Onslaught of Book to Movie: Review of “The Spectacular Now”

"The Spectacular Now" by Tim Tharp (2008) Photo Source

“The Spectacular Now” by Tim Tharp (2008) Photo Source

Tried and true, I read the book version of The Spectacular Now by Tim Tharp (2008)before watching its movie counterpart. Unlike most of the books I review, I had high hopes for the movie version to be different for one simple reason: I absolutely detested the book.

If you read last week’s Monty’s Mayhem, my sentiment should come as no surprise. As an English major, I am often confronted with the question–“Did you really hate the book or was it the narrator?” For Invisible Man (1952), it was the narrator. For The Spectacular Now (2008), it was a bit of both. If you’ve actually read it (or are feeling gutsy enough to peruse a copy), you’ll find that the narrator, Sutter Keely, is not too much of a bad guy. He enjoys a good time, likes to tell stories and make people laugh, and he hates math. Seems like a typical, non-threatening teenager, right?

Well, what bugged me the most about Sutter is that he is drunk. All. the. time. He drinks first thing in the morning, he drinks before going to work and school and his sister’s fancy dinner party, and he drinks behind the wheel. Let’s ignore the fact that he is underage and try to assume that his boss, classmates, and family actually like the “buzzed” Sutter. Let’s, for the sake of argument, try.

Despite all of that, he is still driving under the influence and with the influence. Not only is this incredibly irresponsible in terms of his own health (he adamantly denies that he is an alcoholic), but also dangerously reckless with the lives of anyone near him or riding with him. I suppose that is where my main problem with Sutter stems from.

I can handle him being so unmotivated that he flunks math and misses graduation. I can handle him being so lost that he lies about where his father is yet jumps at the chance to see him. I can even handle (albeit barely) him messing with Amy, when it’s obvious her feelings overpower his (and don’t even get me started on her). I can handle what he inflicts on himself and on those who choose to be around him, but subjecting strangers to the aftermath of your actions is sickening.

“The Spectacular Now” Starring Shailene Woodley and Miles Teller (yes, they were both in “Divergent” as well) (2013) Secondary Photo Source

If you’re wondering how the movie (2013) differs, I make two time-saving suggestions to you. You can read the book, then skip the first eighty-six minutes of the movie and be caught up. The other option is to watch the movie all the way through (this way you can avoid reading the book) and realize the main difference between the movie and book occur after the eighty-six minute mark. Obviously, there are some major differences throughout the course of the film, such as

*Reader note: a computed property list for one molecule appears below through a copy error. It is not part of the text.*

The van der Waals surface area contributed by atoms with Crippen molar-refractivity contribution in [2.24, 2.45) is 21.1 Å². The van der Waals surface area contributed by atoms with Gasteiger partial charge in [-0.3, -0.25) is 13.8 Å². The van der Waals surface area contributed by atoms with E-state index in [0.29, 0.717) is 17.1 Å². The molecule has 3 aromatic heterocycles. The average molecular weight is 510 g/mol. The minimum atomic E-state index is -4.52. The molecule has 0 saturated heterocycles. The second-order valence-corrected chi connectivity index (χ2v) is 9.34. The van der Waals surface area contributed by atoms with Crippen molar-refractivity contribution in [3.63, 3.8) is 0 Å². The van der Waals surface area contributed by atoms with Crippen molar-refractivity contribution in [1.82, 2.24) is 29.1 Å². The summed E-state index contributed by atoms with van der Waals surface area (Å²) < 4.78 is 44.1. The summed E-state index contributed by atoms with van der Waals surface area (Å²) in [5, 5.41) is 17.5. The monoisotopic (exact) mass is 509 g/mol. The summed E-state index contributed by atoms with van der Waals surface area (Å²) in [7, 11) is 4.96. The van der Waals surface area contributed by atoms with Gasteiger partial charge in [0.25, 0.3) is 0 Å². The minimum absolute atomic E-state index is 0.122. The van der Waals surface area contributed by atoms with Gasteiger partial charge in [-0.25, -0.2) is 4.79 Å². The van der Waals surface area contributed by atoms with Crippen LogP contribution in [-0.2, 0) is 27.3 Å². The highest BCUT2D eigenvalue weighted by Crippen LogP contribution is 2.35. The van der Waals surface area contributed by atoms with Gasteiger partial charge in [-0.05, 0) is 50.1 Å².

• Sutter’s stepfather does not exist
  • The friendship between Ray and Sutter is less pronounced
  • Amy’s sister is located in Philadelphia instead of New Mexico
  • Sutter and Amy don’t go to the prom after-party

However, for the most part, the book and movie coincide very closely. Usually in book-to-movie adaptations, this is a good thing. I was just really hoping the screenplay would pull a Percy Jackson and not be like the book at all.

So what happens after the eighty-six minute mark? Unlike Book Sutter, Movie Sutter realizes the error of his ways. He works to get his well-to-do sister and mother reunited. Instead of just leaving Amy high and dry in Philadelphia alone (after he promised to go with her then bailed “for her own good”), Sutter goes there to surprise her and the film ends with Amy looking surprised but pleased. Considering that Sutter is the reason Amy became a heavy vodka drinker, had to get a cast on her arm (after she got clipped by a car on highway after he told her to get out of his car), and he abandoned her, I’m not sure if this ending is much of an improvement (for Amy at least).

Of course, almost anything is an improvement over Book Sutter going to get drunk, drive in swerves, fade into oblivion, and calling his life “spectacular.” Please, oh goodness, do not read this book and don’t see the movie. If you feel differently, please defend your position in the comments. I’m very curious to read your argument.

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Onslaught of Book to Movie: Movie Review of “Divergent”

2014 is the year of YA novel to movie adaptations. As mentioned in a previous post, we have plenty coming out of the gate with enough dystopian angst to go around. I won’t bother to recount the novels (because reading is fundamental!) and also because my posts would be endless if I summed up every YA novel before reviewing its corresponding film.

Divergent_film_poster